Geometric and Topological Methods for Applications to Materials and Data Skeletonisation

Smith, Philip
(2021) Geometric and Topological Methods for Applications to Materials and Data Skeletonisation. PhD thesis, University of Liverpool.

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Crystal Structure Prediction (CSP) aims to speed up functional materials discovery by using supercomputers to predict whether an input molecule can form stable crystal struc- tures with desirable properties. The process produces large datasets where each entry is a simulated arrangement of copies of the input molecule to form a crystal. However, these datasets have little structure themselves, and it is the aim of this thesis to contribute towards simplifying and analysing such datasets. Crystals are unbounded collections of atoms or molecules, extending infinitely in the space they lie within. As such, rigorously quantifying the geometric similarity of crystal structures, and even just identifying identical structures, is a challenging problem. To solve it, we seek a continuous, complete, isometry classification of crystals. Consequently, by modelling crystals as periodic point sets, we introduce the density fingerprint, which is invariant under isometries, Lipschitz continuous, and complete for an open and dense space of crystal structures. Such a classification will be able to identify and remove near- duplicates from these large CSP datasets, and potentially even guide future searches. We describe how this fingerprint can be computed using periodic higher Voronoi zones. This geometric concept of concentric regions around a fixed centre characterises relative positions of points from the centre in a periodic point set. We present an algorithm to compute these zones in addition to proving key structural properties. We later discuss research into skeletonisation algorithms, proving theoretical guarantees of the homological persistent skeleton (HoPeS), subsequently formulating and performing an experimental comparison of HoPeS with other relevant algorithms. Such algorithms, if effectively used, can be applied to large datasets including those produced by CSP to reveal the shape of the data, helping to highlight regions of interest and branches that merit further study.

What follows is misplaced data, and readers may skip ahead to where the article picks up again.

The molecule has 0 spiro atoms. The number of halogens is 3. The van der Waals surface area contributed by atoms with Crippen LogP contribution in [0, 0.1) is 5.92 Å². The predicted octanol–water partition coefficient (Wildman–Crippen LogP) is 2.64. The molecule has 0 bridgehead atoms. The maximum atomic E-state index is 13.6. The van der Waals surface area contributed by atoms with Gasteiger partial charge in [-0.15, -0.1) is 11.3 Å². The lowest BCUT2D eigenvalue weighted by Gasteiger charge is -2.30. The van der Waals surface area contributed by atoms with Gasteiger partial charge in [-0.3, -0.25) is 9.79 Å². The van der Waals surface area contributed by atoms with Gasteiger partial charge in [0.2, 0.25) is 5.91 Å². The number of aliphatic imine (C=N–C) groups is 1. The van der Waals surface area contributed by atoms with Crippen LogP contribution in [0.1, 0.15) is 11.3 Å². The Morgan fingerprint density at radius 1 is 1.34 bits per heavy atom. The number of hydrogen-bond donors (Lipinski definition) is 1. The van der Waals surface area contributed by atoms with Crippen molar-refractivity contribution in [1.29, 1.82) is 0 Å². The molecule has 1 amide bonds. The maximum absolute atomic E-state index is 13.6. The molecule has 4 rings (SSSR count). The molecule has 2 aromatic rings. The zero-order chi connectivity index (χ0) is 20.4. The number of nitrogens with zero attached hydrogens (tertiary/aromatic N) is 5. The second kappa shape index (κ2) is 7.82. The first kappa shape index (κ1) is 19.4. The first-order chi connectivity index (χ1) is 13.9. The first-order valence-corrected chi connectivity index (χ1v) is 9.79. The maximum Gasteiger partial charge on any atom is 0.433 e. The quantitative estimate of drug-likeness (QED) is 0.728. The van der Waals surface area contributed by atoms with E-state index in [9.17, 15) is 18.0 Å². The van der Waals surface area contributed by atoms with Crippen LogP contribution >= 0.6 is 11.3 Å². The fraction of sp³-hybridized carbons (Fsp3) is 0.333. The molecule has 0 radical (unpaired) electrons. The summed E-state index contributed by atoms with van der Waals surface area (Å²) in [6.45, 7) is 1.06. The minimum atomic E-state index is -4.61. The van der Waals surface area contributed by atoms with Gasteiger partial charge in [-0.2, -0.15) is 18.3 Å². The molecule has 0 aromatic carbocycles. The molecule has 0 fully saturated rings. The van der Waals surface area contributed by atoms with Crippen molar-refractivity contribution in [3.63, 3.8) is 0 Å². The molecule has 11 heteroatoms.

Item Type: Thesis (PhD)
Divisions: Faculty of Science and Engineering > School of Electrical Engineering, Electronics and Computer Science
Depositing User: Symplectic Admin
Date Deposited: 09 Sep 2021 15:07
Last Modified: 18 Jan 2023 21:34
DOI: 10.17638/03132154
  • Kurlin, Vitaliy
  • Potapov, Igor